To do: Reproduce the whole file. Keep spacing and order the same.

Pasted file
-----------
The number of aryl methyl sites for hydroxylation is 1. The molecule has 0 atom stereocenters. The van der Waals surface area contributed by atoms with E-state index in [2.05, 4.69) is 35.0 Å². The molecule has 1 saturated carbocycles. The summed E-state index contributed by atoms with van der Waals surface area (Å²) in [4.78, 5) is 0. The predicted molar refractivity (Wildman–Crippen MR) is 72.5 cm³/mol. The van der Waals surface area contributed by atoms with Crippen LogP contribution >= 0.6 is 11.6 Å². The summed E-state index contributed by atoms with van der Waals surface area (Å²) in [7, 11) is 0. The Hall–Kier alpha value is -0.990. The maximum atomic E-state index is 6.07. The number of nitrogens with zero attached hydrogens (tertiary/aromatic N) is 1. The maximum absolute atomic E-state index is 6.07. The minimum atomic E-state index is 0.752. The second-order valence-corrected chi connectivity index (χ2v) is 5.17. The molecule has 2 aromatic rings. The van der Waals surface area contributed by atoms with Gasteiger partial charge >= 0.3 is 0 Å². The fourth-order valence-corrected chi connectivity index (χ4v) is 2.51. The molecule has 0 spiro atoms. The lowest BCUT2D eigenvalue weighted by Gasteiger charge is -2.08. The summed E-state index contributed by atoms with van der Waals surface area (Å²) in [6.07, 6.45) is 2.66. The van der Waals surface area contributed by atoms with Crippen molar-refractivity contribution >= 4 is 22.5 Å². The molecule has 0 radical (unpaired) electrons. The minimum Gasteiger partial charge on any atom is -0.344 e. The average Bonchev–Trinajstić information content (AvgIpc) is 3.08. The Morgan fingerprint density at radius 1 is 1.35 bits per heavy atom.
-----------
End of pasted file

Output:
The number of aryl methyl sites for hydroxylation is 1. The molecule has 0 atom stereocenters. The van der Waals surface area contributed by atoms with E-state index in [2.05, 4.69) is 35.0 Å². The molecule has 1 saturated carbocycles. The summed E-state index contributed by atoms with van der Waals surface area (Å²) in [4.78, 5) is 0. The predicted molar refractivity (Wildman–Crippen MR) is 72.5 cm³/mol. The van der Waals surface area contributed by atoms with Crippen LogP contribution >= 0.6 is 11.6 Å². The summed E-state index contributed by atoms with van der Waals surface area (Å²) in [7, 11) is 0. The Hall–Kier alpha value is -0.990. The maximum atomic E-state index is 6.07. The number of nitrogens with zero attached hydrogens (tertiary/aromatic N) is 1. The maximum absolute atomic E-state index is 6.07. The minimum atomic E-state index is 0.752. The second-order valence-corrected chi connectivity index (χ2v) is 5.17. The molecule has 2 aromatic rings. The van der Waals surface area contributed by atoms with Gasteiger partial charge >= 0.3 is 0 Å². The fourth-order valence-corrected chi connectivity index (χ4v) is 2.51. The molecule has 0 spiro atoms. The lowest BCUT2D eigenvalue weighted by Gasteiger charge is -2.08. The summed E-state index contributed by atoms with van der Waals surface area (Å²) in [6.07, 6.45) is 2.66. The van der Waals surface area contributed by atoms with Crippen molar-refractivity contribution >= 4 is 22.5 Å². The molecule has 0 radical (unpaired) electrons. The minimum Gasteiger partial charge on any atom is -0.344 e. The average Bonchev–Trinajstić information content (AvgIpc) is 3.08. The Morgan fingerprint density at radius 1 is 1.35 bits per heavy atom.